PhotoIt’s no secret that many (note: not all) children model their own behavior after their parents. Many observable social and behavioral tendencies are developed this way, but a recent study suggests that a child’s self-esteem is also linked to who they perceive to be the most powerful, or dominant, parent.  

Researchers from the University of Sussex came to this conclusion after studying 125 English and Indian families living in Britain. Their objective was to determine how varying cultures differ when it comes to power structures within the family.

English and Indian families were studied because they are vastly different when it comes to which parent plays a more dominant role. Indian families are much more patriarchal, which is common of more traditional family structures; fathers act as the head of the household and are in charge of discipline.

The same family power structure is not typical for English families, or others that fall under the umbrella of “Western culture”. Although these families are still slightly patriarchal, the mother plays a much more important role, especially to children. They primarily take care of the household, care for the children, and are in charge of discipline.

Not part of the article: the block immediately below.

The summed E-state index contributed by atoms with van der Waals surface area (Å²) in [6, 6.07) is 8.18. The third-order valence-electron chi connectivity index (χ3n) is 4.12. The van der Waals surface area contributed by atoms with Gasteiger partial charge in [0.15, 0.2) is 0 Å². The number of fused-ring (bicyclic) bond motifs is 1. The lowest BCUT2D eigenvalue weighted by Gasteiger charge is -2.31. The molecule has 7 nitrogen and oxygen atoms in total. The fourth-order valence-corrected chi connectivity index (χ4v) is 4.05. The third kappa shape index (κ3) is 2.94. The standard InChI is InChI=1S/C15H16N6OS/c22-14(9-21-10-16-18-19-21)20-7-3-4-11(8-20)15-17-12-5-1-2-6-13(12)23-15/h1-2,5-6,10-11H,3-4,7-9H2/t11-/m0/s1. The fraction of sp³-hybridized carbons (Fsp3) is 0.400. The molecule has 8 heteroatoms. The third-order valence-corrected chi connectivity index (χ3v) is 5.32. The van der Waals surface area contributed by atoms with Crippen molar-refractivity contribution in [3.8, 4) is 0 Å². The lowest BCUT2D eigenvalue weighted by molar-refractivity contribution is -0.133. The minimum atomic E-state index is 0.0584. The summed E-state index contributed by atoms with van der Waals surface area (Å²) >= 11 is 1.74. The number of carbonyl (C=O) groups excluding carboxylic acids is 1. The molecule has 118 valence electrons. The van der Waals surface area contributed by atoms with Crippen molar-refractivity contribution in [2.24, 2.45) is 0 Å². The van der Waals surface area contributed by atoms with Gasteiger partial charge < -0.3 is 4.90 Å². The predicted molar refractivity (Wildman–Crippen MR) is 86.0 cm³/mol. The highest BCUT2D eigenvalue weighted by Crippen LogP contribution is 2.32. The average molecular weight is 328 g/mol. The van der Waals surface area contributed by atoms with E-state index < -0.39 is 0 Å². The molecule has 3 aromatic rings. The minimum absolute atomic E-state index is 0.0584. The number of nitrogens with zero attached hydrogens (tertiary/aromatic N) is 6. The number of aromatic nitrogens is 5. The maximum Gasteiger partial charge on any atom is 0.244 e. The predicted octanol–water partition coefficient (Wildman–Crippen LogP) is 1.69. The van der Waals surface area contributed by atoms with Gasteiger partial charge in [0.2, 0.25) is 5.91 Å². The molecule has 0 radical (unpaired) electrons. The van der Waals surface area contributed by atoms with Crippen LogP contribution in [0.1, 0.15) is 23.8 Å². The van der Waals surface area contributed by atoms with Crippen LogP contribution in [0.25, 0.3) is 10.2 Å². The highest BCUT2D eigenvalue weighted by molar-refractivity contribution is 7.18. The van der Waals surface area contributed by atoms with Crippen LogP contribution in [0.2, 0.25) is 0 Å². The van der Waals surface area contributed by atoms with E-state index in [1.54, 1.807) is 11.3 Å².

Cultural differences

By observing these two contrasting family structures, researchers were able to see how self-esteem was affected by who children perceived to be the dominant parent. For example, English mothers who were detached, intrusive, controlling, or lax on discipline raised children who had lower self-esteem. In much the same way, Indian fathers greatly impacted the lives of their children with their actions.

“Mothers and fathers play different roles in different cultures – these findings highlight the importance of these distinct gender-based power structures on a child’s self-worth,” said Dr. Alison Pike, who co-authored the study. She goes on to suggest that looking at parenting through a cultural lens is increasingly important for nations with diverse populations.

The full study has been published in the Journal of Cross-Cultural Psychology

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